The most controversial man in healthcare? Why Arnold Relman is sorely missed

It's baffling to me how some vibrant, alive people — ones who dominated their era — can fade away from our collective consciousness in a relatively short period of time.

At a dinner with some healthcare C-suite executives in June, I happened to mention that Arnold Relman had just died at age 91. I got a lot of blank stares and someone asked, "Who's Arnold Relman?"

I gave a simple answer.

For 14 years — 1977 to 1991 — Arnold Relman, MD, was editor of The New England Journal of Medicine, arguably the most prestigious medical journal in the world, reaching close to 600,000 readers a week, and certainly the oldest one, founded in 1812. But there was a great deal more to his life than that. Arnold Relman was the most controversial journalists of his day. He always had something interesting to say, and I remember turning to his editorials with great interest. I didn't always agree, but I found great value in what he had to say.

In his day, Dr. Relman functioned as the conscience of our healthcare system. In a provocative editorial in NEJM on Oct. 23, 1980, he accused the system of caring more about making money than aiding the sick. He called it the "new medical-industrial complex," an analogy to President Dwight D. Eisenhower's warning about a "military-industrial complex."

Just as Eisenhower's warning held great weight because it came from the foremost military man of his era, Dr. Relman's warning had impact because it came from one of the most prominent physicians of his time.

His illustrious career had an unusual start. He graduated at 19 from Cornell University with a degree in philosophy, but he quickly abandoned it as "too arcane." By age 22, he had earned a medical degree from the Columbia University College of Physicians and Surgeons in New York City.

The young Dr. Relman produced pioneering research in kidney function early in his career, according to a highly readable obituary of him by Douglas Martin in Dr. Relman wrote hundreds of articles in professional journals and general-interest publications and became editor of The Journal of Clinical Investigation, the bible of its field. He also taught and did research at Boston University, The University of Pennsylvania, Oxford and Harvard, where he was professor emeritus of medicine and social medicine. He was the only person ever to hold all three presidencies of the American Federation of Clinical Research, the American Society of Clinical Investigation and the Association of American Physicians.

It was from this vaunted position that he carried out his war against the "medical-industrial complex." Martin said Dr. Relman didn't chiefly target the old-line pharmaceutical companies and medical equipment manufacturers. Rather, he focused on profit-driven health services that were becoming a multibillion-dollar industry, including hospitals, nursing homes, diagnostic laboratories, home care services and kidney dialysis centers.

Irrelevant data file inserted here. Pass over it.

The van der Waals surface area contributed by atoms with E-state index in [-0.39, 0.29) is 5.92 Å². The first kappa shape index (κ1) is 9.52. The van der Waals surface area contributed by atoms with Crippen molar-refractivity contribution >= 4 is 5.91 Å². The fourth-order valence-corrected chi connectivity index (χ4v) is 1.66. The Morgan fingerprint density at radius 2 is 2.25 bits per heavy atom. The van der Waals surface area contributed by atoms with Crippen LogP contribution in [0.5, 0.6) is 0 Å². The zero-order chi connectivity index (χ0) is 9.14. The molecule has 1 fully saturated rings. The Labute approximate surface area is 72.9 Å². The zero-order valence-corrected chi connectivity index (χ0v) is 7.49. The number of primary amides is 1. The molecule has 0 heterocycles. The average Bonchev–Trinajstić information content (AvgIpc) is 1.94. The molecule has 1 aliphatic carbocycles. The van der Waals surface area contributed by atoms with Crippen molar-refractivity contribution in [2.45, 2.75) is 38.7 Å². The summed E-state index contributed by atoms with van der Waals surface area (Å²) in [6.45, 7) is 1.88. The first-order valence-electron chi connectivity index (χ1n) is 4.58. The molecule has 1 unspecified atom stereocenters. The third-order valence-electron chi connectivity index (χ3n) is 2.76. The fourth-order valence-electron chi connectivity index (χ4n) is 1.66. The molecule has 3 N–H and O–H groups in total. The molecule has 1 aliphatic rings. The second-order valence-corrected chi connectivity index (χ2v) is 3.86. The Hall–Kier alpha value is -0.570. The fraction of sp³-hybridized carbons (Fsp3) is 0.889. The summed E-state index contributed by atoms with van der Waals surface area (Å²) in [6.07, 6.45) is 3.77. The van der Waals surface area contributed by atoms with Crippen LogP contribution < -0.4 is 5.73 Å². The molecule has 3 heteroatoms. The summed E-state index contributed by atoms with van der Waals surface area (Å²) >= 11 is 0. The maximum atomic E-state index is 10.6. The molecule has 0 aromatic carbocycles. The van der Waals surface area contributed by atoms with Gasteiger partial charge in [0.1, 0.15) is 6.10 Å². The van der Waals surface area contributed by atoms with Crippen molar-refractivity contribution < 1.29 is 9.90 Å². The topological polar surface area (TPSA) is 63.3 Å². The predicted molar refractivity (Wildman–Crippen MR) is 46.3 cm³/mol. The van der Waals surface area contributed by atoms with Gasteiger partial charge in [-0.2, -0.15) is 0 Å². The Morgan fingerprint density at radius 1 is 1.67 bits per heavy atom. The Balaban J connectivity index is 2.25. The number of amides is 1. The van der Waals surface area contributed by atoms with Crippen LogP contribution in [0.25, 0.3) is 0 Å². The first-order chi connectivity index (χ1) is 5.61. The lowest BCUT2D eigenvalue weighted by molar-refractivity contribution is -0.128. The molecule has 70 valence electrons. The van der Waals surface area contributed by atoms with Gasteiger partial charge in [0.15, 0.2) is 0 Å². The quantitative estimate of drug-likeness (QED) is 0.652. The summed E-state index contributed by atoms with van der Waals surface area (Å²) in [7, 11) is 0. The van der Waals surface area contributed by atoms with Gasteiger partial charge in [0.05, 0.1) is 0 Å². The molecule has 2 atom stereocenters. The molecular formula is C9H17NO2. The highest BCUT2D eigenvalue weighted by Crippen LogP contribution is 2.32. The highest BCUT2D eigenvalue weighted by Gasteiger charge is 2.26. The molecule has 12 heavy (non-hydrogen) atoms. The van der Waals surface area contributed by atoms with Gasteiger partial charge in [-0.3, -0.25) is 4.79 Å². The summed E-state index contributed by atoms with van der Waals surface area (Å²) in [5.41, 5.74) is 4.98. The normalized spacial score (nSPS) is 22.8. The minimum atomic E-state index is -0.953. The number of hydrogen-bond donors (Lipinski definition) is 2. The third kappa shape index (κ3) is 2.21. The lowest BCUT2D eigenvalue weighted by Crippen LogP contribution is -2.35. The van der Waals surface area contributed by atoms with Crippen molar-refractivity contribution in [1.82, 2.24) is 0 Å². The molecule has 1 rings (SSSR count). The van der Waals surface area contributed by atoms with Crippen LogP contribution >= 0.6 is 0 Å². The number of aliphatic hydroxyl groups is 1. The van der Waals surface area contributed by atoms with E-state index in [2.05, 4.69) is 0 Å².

"The private health care industry is primarily interested in selling services that are profitable," he wrote in the 1980 editorial. He thought doctors should be paid a salary rather than a fee for service to insulate them from the influence of money. Martin quoted Dr. Relman saying in 1989 that doctors often draw conclusions based on "conjecture, tradition, convenience, habit. In this gray area, where the facts are not clear and one has to make certain assumptions, it is unfortunately very easy to do things primarily because they are economically attractive."


Long after retiring from the NEJM in 1991, Dr. Relman was still going strong. In 2002, he and his wife, Marcia Angell, MD, shared the Polk award, one of journalism's highest prizes, for an article in The New Republic that documented how drug companies invest far more in advertising and lobbying than in research and development.

Asked in 2012 if for-profit healthcare was still a threat, Dr. Relman responded that medical profiteering had become even worse than he had imagined. Although he liked some aspects of the Patient Protection and Affordable Care Act, he saw it as partial reform at best, and he continued to advocate for a single-payer system that would remove health insurers and their administrative costs. It was the kind of revolutionary change that might seem impossible, maybe even unworkable, but he insisted that we had to find a better solution.

His health took a turn for the worse in the summer of 2013, when he fell down a flight of stairs and broke three vertebrae in his neck and more bones in his face. Surgeons in the emergency room cut into his neck and inserted a breathing tube. His heart stopped three times. "Technically I died," he told The Boston Globe afterwards.

"It's both good and bad to be a doctor and old and sick," he also told the Globe. Hearkening back to his philosophy studies, he quoted Schopenhauer as saying life is a "slow death." He added: "Doctors learn to accept that as part of life. Although we consider death to be our enemy, it is something we know very well, and we deal with it all the time, and we know that we are no different. My body is just another body."

But for those who never knew of Dr. Relman, I'm here to tell you that he was not "just another body." His warnings were not always heeded, but he did make a difference. Since his death, no one has really taken up his mantle, playing the role of prestigious doctor who is everybody's conscience. For that, he is sorely missed.



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